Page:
Ground beef is a versatile meat that may be a staple item in many people’s diets. But it is likely to go bad faster than other cuts of meat, which can ruin the taste and make people sick. People should pay close attention to the color, texture, smell, and expiration date of ground beef.
Ground beef is a popular food in the United States. Research estimates that around 62% of all beef sold in the U.S. is ground. But the process of grinding meat exposes a larger surface area of ground beef to potentially harmful bacteria. This means it is likely to go bad faster than other cuts of beef.
Two examples of bacteria that may affect ground beef are spoilage bacteria and pathogenic bacteria. Spoilage bacteria are not generally harmful, but will cause food to lose quality. This may cause unpleasant odors or taste. Pathogenic bacteria are more dangerous. They may contaminate food and cause a foodborne illness, which can result in food poisoning.
In this article, we will discuss signs to look out for to tell if ground beef is bad and provide tips on how to safely handle and store ground beef.
Consuming spoiled or undercooked beef can make people feel sick, so individuals should try to store, handle, and prepare beef safely to prevent them from getting ill. There are signs people can be aware of that may warn them that ground beef is now bad.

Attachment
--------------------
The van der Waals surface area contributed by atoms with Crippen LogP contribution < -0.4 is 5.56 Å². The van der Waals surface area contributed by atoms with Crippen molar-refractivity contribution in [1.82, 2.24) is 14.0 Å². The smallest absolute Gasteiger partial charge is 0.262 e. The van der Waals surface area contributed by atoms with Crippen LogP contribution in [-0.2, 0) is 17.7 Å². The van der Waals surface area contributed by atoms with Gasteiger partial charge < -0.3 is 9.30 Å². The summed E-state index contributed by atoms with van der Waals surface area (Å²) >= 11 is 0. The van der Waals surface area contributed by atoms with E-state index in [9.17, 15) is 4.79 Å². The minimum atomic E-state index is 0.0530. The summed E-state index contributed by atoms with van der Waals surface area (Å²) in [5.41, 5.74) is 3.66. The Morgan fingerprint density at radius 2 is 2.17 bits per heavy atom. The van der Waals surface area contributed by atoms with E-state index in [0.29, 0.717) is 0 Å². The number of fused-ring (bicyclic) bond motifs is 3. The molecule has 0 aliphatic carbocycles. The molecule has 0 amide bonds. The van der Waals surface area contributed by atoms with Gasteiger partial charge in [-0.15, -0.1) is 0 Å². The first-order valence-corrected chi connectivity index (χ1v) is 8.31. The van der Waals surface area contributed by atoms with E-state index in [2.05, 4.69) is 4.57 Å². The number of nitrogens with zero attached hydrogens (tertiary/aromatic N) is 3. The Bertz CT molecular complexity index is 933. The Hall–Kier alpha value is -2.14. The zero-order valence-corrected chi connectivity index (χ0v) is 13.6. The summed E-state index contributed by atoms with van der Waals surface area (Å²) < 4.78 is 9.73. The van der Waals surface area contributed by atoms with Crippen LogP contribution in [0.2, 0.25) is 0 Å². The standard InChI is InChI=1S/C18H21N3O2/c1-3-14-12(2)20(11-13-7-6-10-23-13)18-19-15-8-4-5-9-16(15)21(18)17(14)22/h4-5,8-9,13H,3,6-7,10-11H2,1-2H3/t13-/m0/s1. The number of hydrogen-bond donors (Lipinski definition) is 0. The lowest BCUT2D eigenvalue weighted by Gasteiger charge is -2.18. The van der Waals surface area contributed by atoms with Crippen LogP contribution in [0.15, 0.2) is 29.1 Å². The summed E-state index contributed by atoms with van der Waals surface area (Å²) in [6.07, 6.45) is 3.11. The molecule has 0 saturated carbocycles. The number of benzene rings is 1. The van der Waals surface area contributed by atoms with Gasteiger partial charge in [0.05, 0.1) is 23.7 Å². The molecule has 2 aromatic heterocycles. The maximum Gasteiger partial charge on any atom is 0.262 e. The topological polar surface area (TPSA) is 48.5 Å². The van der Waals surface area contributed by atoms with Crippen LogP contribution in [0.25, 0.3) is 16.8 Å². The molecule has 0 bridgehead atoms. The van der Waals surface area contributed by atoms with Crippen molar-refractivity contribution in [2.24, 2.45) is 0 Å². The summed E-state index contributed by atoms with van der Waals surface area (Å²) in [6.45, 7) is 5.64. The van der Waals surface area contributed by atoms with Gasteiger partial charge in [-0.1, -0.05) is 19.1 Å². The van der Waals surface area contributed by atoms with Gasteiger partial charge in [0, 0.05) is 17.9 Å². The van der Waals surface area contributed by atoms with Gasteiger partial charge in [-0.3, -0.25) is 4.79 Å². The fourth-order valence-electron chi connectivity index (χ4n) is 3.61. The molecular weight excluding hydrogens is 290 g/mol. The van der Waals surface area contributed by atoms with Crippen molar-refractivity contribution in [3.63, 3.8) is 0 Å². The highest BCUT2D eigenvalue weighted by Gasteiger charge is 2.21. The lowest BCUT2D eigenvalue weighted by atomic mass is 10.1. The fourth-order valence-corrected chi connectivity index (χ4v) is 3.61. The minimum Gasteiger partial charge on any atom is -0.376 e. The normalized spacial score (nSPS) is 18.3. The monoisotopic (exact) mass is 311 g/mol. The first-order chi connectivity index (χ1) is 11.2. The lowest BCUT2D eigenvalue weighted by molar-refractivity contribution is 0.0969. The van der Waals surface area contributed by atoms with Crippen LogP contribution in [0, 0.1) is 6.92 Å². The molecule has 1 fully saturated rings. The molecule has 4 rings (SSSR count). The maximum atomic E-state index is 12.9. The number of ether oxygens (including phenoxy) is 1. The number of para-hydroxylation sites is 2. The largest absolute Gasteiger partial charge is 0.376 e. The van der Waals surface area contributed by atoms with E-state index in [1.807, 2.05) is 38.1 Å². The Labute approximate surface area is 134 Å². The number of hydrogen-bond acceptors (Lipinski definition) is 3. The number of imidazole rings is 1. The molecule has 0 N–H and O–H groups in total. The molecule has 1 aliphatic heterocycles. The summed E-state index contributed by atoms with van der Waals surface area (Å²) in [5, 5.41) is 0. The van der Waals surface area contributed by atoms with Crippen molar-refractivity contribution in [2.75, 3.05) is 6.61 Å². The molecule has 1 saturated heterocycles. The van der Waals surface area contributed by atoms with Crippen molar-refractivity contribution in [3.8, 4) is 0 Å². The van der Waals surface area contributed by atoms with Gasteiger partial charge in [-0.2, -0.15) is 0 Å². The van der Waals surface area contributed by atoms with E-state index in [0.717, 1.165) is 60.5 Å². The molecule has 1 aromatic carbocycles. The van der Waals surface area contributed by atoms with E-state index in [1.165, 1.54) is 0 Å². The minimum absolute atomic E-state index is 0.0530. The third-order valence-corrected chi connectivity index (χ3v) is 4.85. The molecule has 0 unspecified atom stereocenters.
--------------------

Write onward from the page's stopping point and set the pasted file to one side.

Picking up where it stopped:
One quick way to determine if ground beef has spoiled or is good to eat is by looking at the color of the meat. Good quality, unspoiled ground beef bought from the supermarket should be bright red on the outside.
This is due to oxygen from the air reacting with meat pigments called oxymyoglobin to form a bright red color on the surface of the meat. Oxymyoglobin is typically the red liquid that leaks out of meat that many people may mistake for blood.
The inside of the meat will likely not have reacted with oxygen, so may be grayish brown in color, but is still perfectly fine to eat.
But if the ground beef is gray or brown on the outside surface of the meat, people should discard it. This discoloration suggests that it has started to go bad.
If a person notices mold on the surface of their ground beef, they should throw it away immediately, whether it be raw or cooked.
People can also check the texture to see if meat is bad. Ground beef that is fine to consume should have a relatively firm consistency that breaks apart when a person squeezes it.
But a sticky or slimy texture may indicate the presence of spoilage bacteria. This may be the result of ropy slime-forming bacteria. This bacteria can release volatile compounds that may cause slime to form on the surface of the meat.
To avoid potentially spreading bacteria, it is advisable for people to thoroughly wash their hands after handling raw meat.
Another way to tell if ground beef has gone bad is by simply smelling it. Normal, safe, fresh ground beef should not have a noticeable or unpleasant smell. Multiplying spoilage bacteria can cause a strong odor to occur.